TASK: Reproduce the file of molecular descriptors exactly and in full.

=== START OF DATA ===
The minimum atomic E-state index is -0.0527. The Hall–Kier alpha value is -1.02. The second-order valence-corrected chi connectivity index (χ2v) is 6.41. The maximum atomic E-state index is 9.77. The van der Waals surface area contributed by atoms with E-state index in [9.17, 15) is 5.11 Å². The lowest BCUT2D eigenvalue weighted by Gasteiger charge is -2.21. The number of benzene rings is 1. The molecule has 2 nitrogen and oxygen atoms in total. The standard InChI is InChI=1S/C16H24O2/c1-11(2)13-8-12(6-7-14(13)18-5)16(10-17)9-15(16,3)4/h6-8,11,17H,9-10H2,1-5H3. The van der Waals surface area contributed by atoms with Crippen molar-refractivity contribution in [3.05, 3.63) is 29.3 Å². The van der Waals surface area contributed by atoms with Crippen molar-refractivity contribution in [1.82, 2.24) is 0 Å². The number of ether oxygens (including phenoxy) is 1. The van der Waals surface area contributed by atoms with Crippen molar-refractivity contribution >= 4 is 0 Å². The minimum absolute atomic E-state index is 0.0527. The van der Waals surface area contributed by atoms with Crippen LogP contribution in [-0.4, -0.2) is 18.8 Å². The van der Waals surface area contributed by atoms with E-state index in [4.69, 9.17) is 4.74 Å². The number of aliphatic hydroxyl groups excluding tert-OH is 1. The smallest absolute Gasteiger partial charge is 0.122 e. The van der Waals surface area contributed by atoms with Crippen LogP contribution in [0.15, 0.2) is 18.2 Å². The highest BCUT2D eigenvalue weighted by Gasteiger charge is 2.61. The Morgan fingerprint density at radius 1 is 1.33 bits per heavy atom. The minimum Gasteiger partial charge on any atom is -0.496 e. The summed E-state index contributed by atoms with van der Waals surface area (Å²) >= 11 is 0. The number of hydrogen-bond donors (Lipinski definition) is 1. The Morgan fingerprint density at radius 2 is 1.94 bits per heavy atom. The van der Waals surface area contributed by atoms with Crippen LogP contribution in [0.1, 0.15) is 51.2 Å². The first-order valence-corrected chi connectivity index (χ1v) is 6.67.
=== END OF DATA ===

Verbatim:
The minimum atomic E-state index is -0.0527. The Hall–Kier alpha value is -1.02. The second-order valence-corrected chi connectivity index (χ2v) is 6.41. The maximum atomic E-state index is 9.77. The van der Waals surface area contributed by atoms with E-state index in [9.17, 15) is 5.11 Å². The lowest BCUT2D eigenvalue weighted by Gasteiger charge is -2.21. The number of benzene rings is 1. The molecule has 2 nitrogen and oxygen atoms in total. The standard InChI is InChI=1S/C16H24O2/c1-11(2)13-8-12(6-7-14(13)18-5)16(10-17)9-15(16,3)4/h6-8,11,17H,9-10H2,1-5H3. The van der Waals surface area contributed by atoms with Crippen molar-refractivity contribution in [3.05, 3.63) is 29.3 Å². The van der Waals surface area contributed by atoms with Crippen molar-refractivity contribution in [1.82, 2.24) is 0 Å². The number of ether oxygens (including phenoxy) is 1. The van der Waals surface area contributed by atoms with Crippen molar-refractivity contribution >= 4 is 0 Å². The minimum absolute atomic E-state index is 0.0527. The van der Waals surface area contributed by atoms with Crippen LogP contribution in [-0.4, -0.2) is 18.8 Å². The van der Waals surface area contributed by atoms with E-state index in [4.69, 9.17) is 4.74 Å². The number of aliphatic hydroxyl groups excluding tert-OH is 1. The smallest absolute Gasteiger partial charge is 0.122 e. The van der Waals surface area contributed by atoms with Crippen LogP contribution in [0.15, 0.2) is 18.2 Å². The highest BCUT2D eigenvalue weighted by Gasteiger charge is 2.61. The Morgan fingerprint density at radius 1 is 1.33 bits per heavy atom. The minimum Gasteiger partial charge on any atom is -0.496 e. The summed E-state index contributed by atoms with van der Waals surface area (Å²) >= 11 is 0. The number of hydrogen-bond donors (Lipinski definition) is 1. The Morgan fingerprint density at radius 2 is 1.94 bits per heavy atom. The van der Waals surface area contributed by atoms with Crippen LogP contribution in [0.1, 0.15) is 51.2 Å². The first-order valence-corrected chi connectivity index (χ1v) is 6.67.